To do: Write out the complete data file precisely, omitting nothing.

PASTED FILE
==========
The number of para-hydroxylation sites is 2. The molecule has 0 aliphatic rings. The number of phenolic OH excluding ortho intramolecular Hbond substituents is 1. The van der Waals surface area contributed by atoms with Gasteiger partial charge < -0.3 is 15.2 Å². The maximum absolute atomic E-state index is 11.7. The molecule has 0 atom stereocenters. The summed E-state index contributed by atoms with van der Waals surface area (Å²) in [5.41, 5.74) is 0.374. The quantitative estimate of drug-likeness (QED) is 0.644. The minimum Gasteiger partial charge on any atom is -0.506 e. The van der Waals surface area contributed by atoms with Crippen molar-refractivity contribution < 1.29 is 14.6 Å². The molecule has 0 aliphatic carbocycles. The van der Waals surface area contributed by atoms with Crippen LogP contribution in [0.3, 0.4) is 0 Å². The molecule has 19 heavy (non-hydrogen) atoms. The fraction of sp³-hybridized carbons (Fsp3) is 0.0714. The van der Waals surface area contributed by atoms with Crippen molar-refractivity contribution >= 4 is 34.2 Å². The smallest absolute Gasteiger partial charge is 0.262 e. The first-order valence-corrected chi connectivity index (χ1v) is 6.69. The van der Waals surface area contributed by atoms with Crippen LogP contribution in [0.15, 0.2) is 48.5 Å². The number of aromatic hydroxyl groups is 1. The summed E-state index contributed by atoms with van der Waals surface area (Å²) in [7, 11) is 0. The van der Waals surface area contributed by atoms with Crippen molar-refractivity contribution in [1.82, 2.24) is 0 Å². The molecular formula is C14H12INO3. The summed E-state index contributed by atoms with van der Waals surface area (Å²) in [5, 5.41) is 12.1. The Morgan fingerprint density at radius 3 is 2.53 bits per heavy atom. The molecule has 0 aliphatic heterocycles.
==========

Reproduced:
The number of para-hydroxylation sites is 2. The molecule has 0 aliphatic rings. The number of phenolic OH excluding ortho intramolecular Hbond substituents is 1. The van der Waals surface area contributed by atoms with Gasteiger partial charge < -0.3 is 15.2 Å². The maximum absolute atomic E-state index is 11.7. The molecule has 0 atom stereocenters. The summed E-state index contributed by atoms with van der Waals surface area (Å²) in [5.41, 5.74) is 0.374. The quantitative estimate of drug-likeness (QED) is 0.644. The minimum Gasteiger partial charge on any atom is -0.506 e. The van der Waals surface area contributed by atoms with Crippen molar-refractivity contribution < 1.29 is 14.6 Å². The molecule has 0 aliphatic carbocycles. The van der Waals surface area contributed by atoms with Crippen LogP contribution in [0.3, 0.4) is 0 Å². The molecule has 19 heavy (non-hydrogen) atoms. The fraction of sp³-hybridized carbons (Fsp3) is 0.0714. The van der Waals surface area contributed by atoms with Crippen molar-refractivity contribution >= 4 is 34.2 Å². The smallest absolute Gasteiger partial charge is 0.262 e. The first-order valence-corrected chi connectivity index (χ1v) is 6.69. The van der Waals surface area contributed by atoms with Crippen LogP contribution in [0.15, 0.2) is 48.5 Å². The number of aromatic hydroxyl groups is 1. The summed E-state index contributed by atoms with van der Waals surface area (Å²) in [7, 11) is 0. The van der Waals surface area contributed by atoms with Crippen molar-refractivity contribution in [1.82, 2.24) is 0 Å². The molecular formula is C14H12INO3. The summed E-state index contributed by atoms with van der Waals surface area (Å²) in [5, 5.41) is 12.1. The Morgan fingerprint density at radius 3 is 2.53 bits per heavy atom. The molecule has 0 aliphatic heterocycles.